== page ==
# SVM with Python | Support Vector Machines (SVM) Vector Machines Machine Learning | KGP Talkie

## What is Support Vector Machines (SVM)

We will start our discussion with little introduction about `SVM`

. `Support Vector Machine`

(SVM) is a supervised `binary`

classification algorithm. Given a set of points of two types in `N-dimensional`

place SVM generates a `(N−1) dimensional`

hyperplane to separate those points into two groups.

A `SVM`

classifier would attempt to draw a `straight line`

separating the `two sets`

of data, and thereby create a `model`

for `classification`

. For `two dimensional`

data like that shown here, this is a task we could do by hand. But immediately we see a problem: there is `more than one`

possible dividing line that can perfectly `discriminate`

between the two classes.

- Support Vectors
- Hyperplane
- Margin

## Support Vectors

`Support vectors`

are the data points, which are closest to the `hyperplane`

. These points will define the `separating line`

better by calculating `margins`

. These points are more relevant to the `construction`

of the `classifier`

.

#### Hyperplane

A `hyperplane`

is a decision plane which `separates`

between a set of objects having `different class`

memberships.

#### Margin

A `margin`

is a gap between the two lines on the closest `class points`

. This is calculated as the `perpendicular distance`

from the line to `support vectors`

or closest points. If the `margin`

is larger in between the `classes`

, then it is considered a `good margin`

, a smaller margin is a `bad margin`

.

## How SVM works?

- Generate
`hyperplanes`

which segregates the classes in the best way. Left-hand side figure showing`three hyperplanes`

black, blue and orange. Here, the blue and orange have higher`classification error`

, but the black is separating the two classes correctly.

- Select the right
`hyperplane`

with the maximum`segregation`

from the either nearest data points as shown in the right-hand side figure.

## Separation Planes

- Linear
- Non-Linear

### Dealing with non-linear and inseparable planes

`SVM`

uses a `kernel`

trick to transform the input space to a `higher dimensional`

space

#### Beauty of Kernal

`kernels`

allow us to do stuff in `infinite dimensions`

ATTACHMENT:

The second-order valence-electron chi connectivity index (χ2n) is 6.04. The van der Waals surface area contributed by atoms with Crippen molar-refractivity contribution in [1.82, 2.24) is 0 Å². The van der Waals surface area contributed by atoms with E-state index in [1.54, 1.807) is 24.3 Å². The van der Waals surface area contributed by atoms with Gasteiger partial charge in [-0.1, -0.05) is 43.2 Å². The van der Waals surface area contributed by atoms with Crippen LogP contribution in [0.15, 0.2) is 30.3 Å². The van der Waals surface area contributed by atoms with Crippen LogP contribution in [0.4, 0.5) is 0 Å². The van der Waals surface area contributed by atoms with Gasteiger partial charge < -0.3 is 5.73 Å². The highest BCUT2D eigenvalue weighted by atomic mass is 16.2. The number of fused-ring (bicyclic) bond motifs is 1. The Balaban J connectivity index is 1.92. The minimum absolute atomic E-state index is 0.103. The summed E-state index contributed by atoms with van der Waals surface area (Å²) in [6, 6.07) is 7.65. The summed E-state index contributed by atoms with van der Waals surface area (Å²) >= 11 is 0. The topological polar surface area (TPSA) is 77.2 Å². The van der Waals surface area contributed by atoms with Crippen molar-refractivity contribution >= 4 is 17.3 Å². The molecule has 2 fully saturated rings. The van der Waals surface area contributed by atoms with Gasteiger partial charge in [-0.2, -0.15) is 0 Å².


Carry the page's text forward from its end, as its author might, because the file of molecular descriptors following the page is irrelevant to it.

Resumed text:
. Sometimes going to `higher dimension`

is not just computationally `expensive`

, but also `impossible`

. function can be a `mapping`

from `n-dimension`

to `infinite dimension`

which we may have little idea of how to deal with. Then kernel gives us a wonderful shortcut.

#### SVM Kernels

- Linear
- Polynomial
- Radial Basis Function

The `SVM`

algorithm is implemented in practice using a `kernel`

. Kernel helps you to build a more `accurate`

classifier.

- A linear kernel can be used as normal
`dot product`

any two given observations. The product between`two vectors`

is the sum of the`multiplication`

of each pair of`input values`

.Training a SVM with a Linear Kernel is Faster than with any other Kernel. - A
`polynomial kernel`

is a more generalized form of the`linear kernel`

. The polynomial kernel can distinguish curved or nonlinear`input space`

. - The
`Radial basis function (RBF)`

kernel is a popular`kernel function`

commonly used in`Support Vector Machine`

classification.`RBF`

can map an input space in`infinite dimensional`

space.

## Let’s Build Model in sklearn

import pandas as pd import seaborn as sns import matplotlib.pyplot as plt import numpy as np

from sklearn import datasets, metrics from sklearn.model_selection import train_test_split from sklearn.preprocessing import StandardScaler

cancer = datasets.load_breast_cancer() cancer.keys() dict_keys(['data', 'target', 'frame', 'target_names', 'DESCR', 'feature_names', 'filename']) print(cancer.DESCR)